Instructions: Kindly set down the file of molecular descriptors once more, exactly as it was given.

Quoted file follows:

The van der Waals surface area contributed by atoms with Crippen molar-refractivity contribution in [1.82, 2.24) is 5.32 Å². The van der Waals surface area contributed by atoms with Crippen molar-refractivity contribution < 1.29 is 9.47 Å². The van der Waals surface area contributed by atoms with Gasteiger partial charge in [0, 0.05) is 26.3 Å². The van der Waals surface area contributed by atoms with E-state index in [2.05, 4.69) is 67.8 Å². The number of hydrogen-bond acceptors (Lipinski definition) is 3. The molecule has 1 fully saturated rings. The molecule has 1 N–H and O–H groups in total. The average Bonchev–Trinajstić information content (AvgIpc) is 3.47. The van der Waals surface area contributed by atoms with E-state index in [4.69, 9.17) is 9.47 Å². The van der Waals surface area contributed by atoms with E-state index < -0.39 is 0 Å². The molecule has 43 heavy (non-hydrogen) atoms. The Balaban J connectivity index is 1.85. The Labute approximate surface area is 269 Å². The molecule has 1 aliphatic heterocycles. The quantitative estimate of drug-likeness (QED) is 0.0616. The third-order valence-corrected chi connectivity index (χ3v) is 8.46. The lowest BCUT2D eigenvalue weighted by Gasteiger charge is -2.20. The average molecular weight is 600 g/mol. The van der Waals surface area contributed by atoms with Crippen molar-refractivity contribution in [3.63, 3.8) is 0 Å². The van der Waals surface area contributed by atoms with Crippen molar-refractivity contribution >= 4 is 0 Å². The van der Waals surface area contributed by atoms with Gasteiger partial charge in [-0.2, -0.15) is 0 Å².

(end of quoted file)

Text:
The van der Waals surface area contributed by atoms with Crippen molar-refractivity contribution in [1.82, 2.24) is 5.32 Å². The van der Waals surface area contributed by atoms with Crippen molar-refractivity contribution < 1.29 is 9.47 Å². The van der Waals surface area contributed by atoms with Gasteiger partial charge in [0, 0.05) is 26.3 Å². The van der Waals surface area contributed by atoms with E-state index in [2.05, 4.69) is 67.8 Å². The number of hydrogen-bond acceptors (Lipinski definition) is 3. The molecule has 1 fully saturated rings. The molecule has 1 N–H and O–H groups in total. The average Bonchev–Trinajstić information content (AvgIpc) is 3.47. The van der Waals surface area contributed by atoms with E-state index in [4.69, 9.17) is 9.47 Å². The van der Waals surface area contributed by atoms with E-state index < -0.39 is 0 Å². The molecule has 43 heavy (non-hydrogen) atoms. The Balaban J connectivity index is 1.85. The Labute approximate surface area is 269 Å². The molecule has 1 aliphatic heterocycles. The quantitative estimate of drug-likeness (QED) is 0.0616. The third-order valence-corrected chi connectivity index (χ3v) is 8.46. The lowest BCUT2D eigenvalue weighted by Gasteiger charge is -2.20. The average molecular weight is 600 g/mol. The van der Waals surface area contributed by atoms with Crippen molar-refractivity contribution in [3.63, 3.8) is 0 Å². The van der Waals surface area contributed by atoms with Crippen molar-refractivity contribution >= 4 is 0 Å². The van der Waals surface area contributed by atoms with Gasteiger partial charge in [-0.2, -0.15) is 0 Å².